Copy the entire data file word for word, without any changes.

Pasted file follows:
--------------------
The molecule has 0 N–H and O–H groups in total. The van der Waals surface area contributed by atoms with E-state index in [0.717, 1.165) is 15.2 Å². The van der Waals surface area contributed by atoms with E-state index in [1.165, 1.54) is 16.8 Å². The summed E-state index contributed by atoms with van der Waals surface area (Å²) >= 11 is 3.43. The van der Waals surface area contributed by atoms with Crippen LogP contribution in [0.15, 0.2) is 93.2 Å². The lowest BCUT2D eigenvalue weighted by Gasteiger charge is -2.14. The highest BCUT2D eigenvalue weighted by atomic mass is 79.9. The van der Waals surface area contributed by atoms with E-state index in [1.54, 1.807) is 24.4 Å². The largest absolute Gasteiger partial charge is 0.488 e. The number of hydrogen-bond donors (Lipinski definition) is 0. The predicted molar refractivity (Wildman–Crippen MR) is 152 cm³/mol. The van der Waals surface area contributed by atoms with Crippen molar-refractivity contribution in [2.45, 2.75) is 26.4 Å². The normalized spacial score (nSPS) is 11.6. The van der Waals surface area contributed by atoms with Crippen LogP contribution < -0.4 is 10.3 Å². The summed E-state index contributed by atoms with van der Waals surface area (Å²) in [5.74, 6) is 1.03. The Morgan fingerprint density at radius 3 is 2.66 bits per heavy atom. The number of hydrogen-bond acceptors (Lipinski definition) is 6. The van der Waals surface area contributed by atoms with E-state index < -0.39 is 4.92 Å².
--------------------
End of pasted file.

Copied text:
The molecule has 0 N–H and O–H groups in total. The van der Waals surface area contributed by atoms with E-state index in [0.717, 1.165) is 15.2 Å². The van der Waals surface area contributed by atoms with E-state index in [1.165, 1.54) is 16.8 Å². The summed E-state index contributed by atoms with van der Waals surface area (Å²) >= 11 is 3.43. The van der Waals surface area contributed by atoms with Crippen LogP contribution in [0.15, 0.2) is 93.2 Å². The lowest BCUT2D eigenvalue weighted by Gasteiger charge is -2.14. The highest BCUT2D eigenvalue weighted by atomic mass is 79.9. The van der Waals surface area contributed by atoms with E-state index in [1.54, 1.807) is 24.4 Å². The largest absolute Gasteiger partial charge is 0.488 e. The number of hydrogen-bond donors (Lipinski definition) is 0. The predicted molar refractivity (Wildman–Crippen MR) is 152 cm³/mol. The van der Waals surface area contributed by atoms with Crippen molar-refractivity contribution in [2.45, 2.75) is 26.4 Å². The normalized spacial score (nSPS) is 11.6. The van der Waals surface area contributed by atoms with Crippen LogP contribution < -0.4 is 10.3 Å². The summed E-state index contributed by atoms with van der Waals surface area (Å²) in [5.74, 6) is 1.03. The Morgan fingerprint density at radius 3 is 2.66 bits per heavy atom. The number of hydrogen-bond acceptors (Lipinski definition) is 6. The van der Waals surface area contributed by atoms with E-state index < -0.39 is 4.92 Å².